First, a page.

In economics, hyperinflation is problematic, and a root cause of economic uncertainty. True hyperinflation, marked by unfettered price increases and severe currency devaluation generally occurs during times of turmoil or war. This is a rare occurrence in developed countries. Regardless, growing inflation rates are an important dynamic to observe, and investors can smooth the yield curve by employing alternative investment strategies.
Market inflation is the decline in purchasing power of a currency over time that results in rising prices for goods and services. In other words, the value of a currency decreases in times of high inflation. In the U.S., inflation is measured by the Consumer Price Index (CPI), which indicated a 5.4% annual inflation rate in 2021, an increase from 1.4% the previous year. The impact of inflation is consequential and far-reaching, affecting every aspect of the economy, including the investment world.
Conventional investments like stocks, bonds, and cash are less profitable in an inflated economy. That said, some types of alternative investments — real assets that do not fall into a conventional investment category — can do very well. This is especially true for alternative investments like real estate and Real Estate Investment Trusts (REITs).
Unsure how to prepare for inflation? This paper will take an in-depth look at the post-pandemic economic shifts which are contributing to inflation, why alternative investments may be preferable in an inflated market, and how investors can make strategic decisions to guard against the consequences of inflation.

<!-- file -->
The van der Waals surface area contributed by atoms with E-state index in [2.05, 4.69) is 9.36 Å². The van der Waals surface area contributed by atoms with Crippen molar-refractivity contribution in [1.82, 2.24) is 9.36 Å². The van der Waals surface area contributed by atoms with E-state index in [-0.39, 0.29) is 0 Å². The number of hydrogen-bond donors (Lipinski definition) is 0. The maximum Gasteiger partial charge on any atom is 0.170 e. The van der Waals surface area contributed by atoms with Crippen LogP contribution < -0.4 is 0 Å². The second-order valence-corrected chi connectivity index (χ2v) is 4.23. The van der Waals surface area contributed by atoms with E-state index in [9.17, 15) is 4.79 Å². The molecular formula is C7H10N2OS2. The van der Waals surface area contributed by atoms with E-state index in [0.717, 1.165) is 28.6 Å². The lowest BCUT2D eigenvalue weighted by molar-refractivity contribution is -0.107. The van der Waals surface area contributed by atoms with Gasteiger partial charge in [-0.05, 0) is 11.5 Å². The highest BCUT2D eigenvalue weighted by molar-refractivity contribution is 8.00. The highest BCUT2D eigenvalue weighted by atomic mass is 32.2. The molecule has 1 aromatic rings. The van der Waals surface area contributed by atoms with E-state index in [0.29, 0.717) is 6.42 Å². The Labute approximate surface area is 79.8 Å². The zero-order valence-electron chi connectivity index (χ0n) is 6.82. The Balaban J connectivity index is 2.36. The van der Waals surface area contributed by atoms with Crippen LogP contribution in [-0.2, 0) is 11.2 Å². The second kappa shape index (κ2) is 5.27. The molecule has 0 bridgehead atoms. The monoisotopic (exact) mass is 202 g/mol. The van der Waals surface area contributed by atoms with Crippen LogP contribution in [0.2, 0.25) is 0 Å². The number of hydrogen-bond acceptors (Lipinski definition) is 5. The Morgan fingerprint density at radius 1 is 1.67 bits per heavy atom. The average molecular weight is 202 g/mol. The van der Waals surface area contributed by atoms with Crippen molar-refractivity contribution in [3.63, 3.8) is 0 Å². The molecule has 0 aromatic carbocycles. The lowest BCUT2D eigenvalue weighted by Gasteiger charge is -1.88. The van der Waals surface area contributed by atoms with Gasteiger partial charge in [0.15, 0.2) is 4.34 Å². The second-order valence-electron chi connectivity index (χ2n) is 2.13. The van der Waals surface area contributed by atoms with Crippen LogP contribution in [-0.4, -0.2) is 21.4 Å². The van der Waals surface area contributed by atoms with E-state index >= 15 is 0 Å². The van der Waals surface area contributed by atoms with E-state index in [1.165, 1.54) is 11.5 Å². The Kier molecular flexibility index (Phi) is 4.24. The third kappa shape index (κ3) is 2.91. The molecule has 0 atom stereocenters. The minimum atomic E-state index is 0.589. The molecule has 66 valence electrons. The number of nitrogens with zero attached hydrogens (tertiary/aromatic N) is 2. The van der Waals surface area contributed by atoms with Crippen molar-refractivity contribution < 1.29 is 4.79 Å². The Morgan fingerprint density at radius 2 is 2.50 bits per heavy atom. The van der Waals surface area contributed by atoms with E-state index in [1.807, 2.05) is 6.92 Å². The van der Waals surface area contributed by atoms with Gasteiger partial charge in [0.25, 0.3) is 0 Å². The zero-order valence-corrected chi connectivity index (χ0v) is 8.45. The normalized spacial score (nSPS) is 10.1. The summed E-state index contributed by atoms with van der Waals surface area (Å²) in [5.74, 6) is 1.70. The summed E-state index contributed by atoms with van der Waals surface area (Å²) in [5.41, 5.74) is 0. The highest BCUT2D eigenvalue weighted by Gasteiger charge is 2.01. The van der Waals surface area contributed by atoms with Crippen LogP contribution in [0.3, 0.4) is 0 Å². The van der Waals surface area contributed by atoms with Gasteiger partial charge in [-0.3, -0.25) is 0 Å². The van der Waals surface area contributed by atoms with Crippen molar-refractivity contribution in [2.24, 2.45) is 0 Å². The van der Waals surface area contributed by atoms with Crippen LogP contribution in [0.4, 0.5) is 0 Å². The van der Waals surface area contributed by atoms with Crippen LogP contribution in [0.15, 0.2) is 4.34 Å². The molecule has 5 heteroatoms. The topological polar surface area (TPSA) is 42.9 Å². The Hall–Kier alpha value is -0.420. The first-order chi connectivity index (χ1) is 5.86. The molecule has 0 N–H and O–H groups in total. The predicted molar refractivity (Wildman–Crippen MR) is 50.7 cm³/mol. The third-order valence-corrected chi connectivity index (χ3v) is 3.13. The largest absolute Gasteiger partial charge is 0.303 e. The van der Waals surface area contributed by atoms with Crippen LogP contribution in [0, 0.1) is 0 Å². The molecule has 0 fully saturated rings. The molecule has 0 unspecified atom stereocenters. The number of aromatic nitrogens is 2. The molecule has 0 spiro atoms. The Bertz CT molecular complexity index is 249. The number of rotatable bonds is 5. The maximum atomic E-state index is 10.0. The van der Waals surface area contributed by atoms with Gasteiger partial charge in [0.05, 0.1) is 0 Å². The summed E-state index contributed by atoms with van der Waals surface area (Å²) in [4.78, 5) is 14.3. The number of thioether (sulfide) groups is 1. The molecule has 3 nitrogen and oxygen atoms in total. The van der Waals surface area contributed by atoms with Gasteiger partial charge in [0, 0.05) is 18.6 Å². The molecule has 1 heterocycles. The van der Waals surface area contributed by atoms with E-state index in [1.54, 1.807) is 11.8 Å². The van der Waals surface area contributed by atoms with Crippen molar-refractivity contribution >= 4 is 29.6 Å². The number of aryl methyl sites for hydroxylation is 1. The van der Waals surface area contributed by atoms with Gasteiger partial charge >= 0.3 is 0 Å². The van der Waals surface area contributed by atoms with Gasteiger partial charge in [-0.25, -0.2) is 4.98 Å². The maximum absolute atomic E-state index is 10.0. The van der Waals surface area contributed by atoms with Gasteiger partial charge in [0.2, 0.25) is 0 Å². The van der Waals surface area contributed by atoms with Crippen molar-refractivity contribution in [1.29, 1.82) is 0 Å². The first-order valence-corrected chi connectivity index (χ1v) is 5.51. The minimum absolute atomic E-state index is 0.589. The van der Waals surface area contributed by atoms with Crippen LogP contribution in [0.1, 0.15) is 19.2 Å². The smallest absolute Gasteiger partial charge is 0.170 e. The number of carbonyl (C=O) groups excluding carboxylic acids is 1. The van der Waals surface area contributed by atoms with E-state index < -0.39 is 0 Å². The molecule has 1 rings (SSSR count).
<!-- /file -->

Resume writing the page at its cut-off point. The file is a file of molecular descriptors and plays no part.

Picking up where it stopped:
Data shows that, in addition to the highest annual inflation rate in 13 years, there has been an 8.6% annual increase in producer prices, a metric measured by the producer price index (PPI). Producer prices commonly increase in response to inflation, as a means by which businesses attempt to recoup losses. Both CPI and PPI data are published by the Bureau of Labor Statistics.
These increases are reasonable and expected in the wake of the COVID-19 pandemic, which effectively halted the global economy for months. Although many factors contribute to the current rise in inflation, including efforts to improve pandemic conditions, evidence suggests that current market inflation is primarily driven by the following factors:
Inflation affects industries across all sectors, but it has a pronounced, direct effect on the financial services industries. When it comes to investments, the effect depends on the type of investment in question.
How does inflation affect stocks and similar holdings?
Consider how the following types of investments fare during times of high inflation:
Shareholders are not the only ones at risk for inflation-related investment losses; inflation can also indirectly affect people who do not actively invest. Retirees who depend on social security to supplement their income are vulnerable to rising inflation, as the trust funds for social security only invest in U.S. treasuries, which don’t keep up with inflation. In an effort to mitigate inflation’s impact on retirees, the federal government issued a 5.9% boost in benefits for 2022. While necessary, these boosts deplete an ever-dwindling reserve of funds.